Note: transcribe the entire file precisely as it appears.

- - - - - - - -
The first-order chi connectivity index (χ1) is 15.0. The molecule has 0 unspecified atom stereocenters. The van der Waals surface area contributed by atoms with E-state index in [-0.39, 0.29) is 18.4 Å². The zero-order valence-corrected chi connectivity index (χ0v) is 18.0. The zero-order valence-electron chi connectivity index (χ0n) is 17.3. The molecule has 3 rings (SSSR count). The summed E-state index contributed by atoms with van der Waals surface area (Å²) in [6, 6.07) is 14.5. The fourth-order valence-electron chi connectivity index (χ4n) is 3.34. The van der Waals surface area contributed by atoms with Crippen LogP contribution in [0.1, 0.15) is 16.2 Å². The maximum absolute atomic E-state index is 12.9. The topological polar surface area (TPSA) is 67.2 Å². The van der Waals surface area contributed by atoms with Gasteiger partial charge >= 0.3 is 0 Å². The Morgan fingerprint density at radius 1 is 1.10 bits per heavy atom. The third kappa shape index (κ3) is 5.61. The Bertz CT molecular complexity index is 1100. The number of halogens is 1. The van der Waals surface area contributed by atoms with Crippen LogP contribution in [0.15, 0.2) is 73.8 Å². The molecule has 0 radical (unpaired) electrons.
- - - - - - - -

The first-order chi connectivity index (χ1) is 15.0. The molecule has 0 unspecified atom stereocenters. The van der Waals surface area contributed by atoms with E-state index in [-0.39, 0.29) is 18.4 Å². The zero-order valence-corrected chi connectivity index (χ0v) is 18.0. The zero-order valence-electron chi connectivity index (χ0n) is 17.3. The molecule has 3 rings (SSSR count). The summed E-state index contributed by atoms with van der Waals surface area (Å²) in [6, 6.07) is 14.5. The fourth-order valence-electron chi connectivity index (χ4n) is 3.34. The van der Waals surface area contributed by atoms with Crippen LogP contribution in [0.1, 0.15) is 16.2 Å². The maximum absolute atomic E-state index is 12.9. The topological polar surface area (TPSA) is 67.2 Å². The van der Waals surface area contributed by atoms with Gasteiger partial charge >= 0.3 is 0 Å². The Morgan fingerprint density at radius 1 is 1.10 bits per heavy atom. The third kappa shape index (κ3) is 5.61. The Bertz CT molecular complexity index is 1100. The number of halogens is 1. The van der Waals surface area contributed by atoms with Crippen LogP contribution in [0.15, 0.2) is 73.8 Å². The molecule has 0 radical (unpaired) electrons.